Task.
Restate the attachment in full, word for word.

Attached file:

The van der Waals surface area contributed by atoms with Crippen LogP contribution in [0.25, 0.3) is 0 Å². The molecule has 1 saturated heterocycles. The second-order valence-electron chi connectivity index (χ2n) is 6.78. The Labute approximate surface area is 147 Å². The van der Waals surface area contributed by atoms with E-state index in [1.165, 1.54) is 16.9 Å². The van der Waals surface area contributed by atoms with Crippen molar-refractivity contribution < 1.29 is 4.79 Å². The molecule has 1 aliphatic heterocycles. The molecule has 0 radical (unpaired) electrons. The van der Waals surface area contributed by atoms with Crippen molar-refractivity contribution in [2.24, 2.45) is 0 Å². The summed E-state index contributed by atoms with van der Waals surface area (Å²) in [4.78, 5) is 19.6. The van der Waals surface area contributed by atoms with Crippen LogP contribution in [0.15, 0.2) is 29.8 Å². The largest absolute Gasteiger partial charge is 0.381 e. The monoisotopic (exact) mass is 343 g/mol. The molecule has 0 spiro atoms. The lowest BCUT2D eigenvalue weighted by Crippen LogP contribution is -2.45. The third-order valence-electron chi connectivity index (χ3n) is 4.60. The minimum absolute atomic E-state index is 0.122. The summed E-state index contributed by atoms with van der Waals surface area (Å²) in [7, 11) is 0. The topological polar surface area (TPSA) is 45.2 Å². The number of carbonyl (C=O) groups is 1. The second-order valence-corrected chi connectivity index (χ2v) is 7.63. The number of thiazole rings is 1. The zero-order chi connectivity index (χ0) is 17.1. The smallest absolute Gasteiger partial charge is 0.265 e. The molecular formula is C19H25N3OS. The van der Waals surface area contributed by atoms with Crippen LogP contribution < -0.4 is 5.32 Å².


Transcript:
The van der Waals surface area contributed by atoms with Crippen LogP contribution in [0.25, 0.3) is 0 Å². The molecule has 1 saturated heterocycles. The second-order valence-electron chi connectivity index (χ2n) is 6.78. The Labute approximate surface area is 147 Å². The van der Waals surface area contributed by atoms with E-state index in [1.165, 1.54) is 16.9 Å². The van der Waals surface area contributed by atoms with Crippen molar-refractivity contribution < 1.29 is 4.79 Å². The molecule has 1 aliphatic heterocycles. The molecule has 0 radical (unpaired) electrons. The van der Waals surface area contributed by atoms with Crippen molar-refractivity contribution in [2.24, 2.45) is 0 Å². The summed E-state index contributed by atoms with van der Waals surface area (Å²) in [4.78, 5) is 19.6. The van der Waals surface area contributed by atoms with Crippen LogP contribution in [0.15, 0.2) is 29.8 Å². The largest absolute Gasteiger partial charge is 0.381 e. The monoisotopic (exact) mass is 343 g/mol. The molecule has 0 spiro atoms. The lowest BCUT2D eigenvalue weighted by Crippen LogP contribution is -2.45. The third-order valence-electron chi connectivity index (χ3n) is 4.60. The minimum absolute atomic E-state index is 0.122. The summed E-state index contributed by atoms with van der Waals surface area (Å²) in [7, 11) is 0. The topological polar surface area (TPSA) is 45.2 Å². The number of carbonyl (C=O) groups is 1. The second-order valence-corrected chi connectivity index (χ2v) is 7.63. The number of thiazole rings is 1. The zero-order chi connectivity index (χ0) is 17.1. The smallest absolute Gasteiger partial charge is 0.265 e. The molecular formula is C19H25N3OS. The van der Waals surface area contributed by atoms with Crippen LogP contribution < -0.4 is 5.32 Å².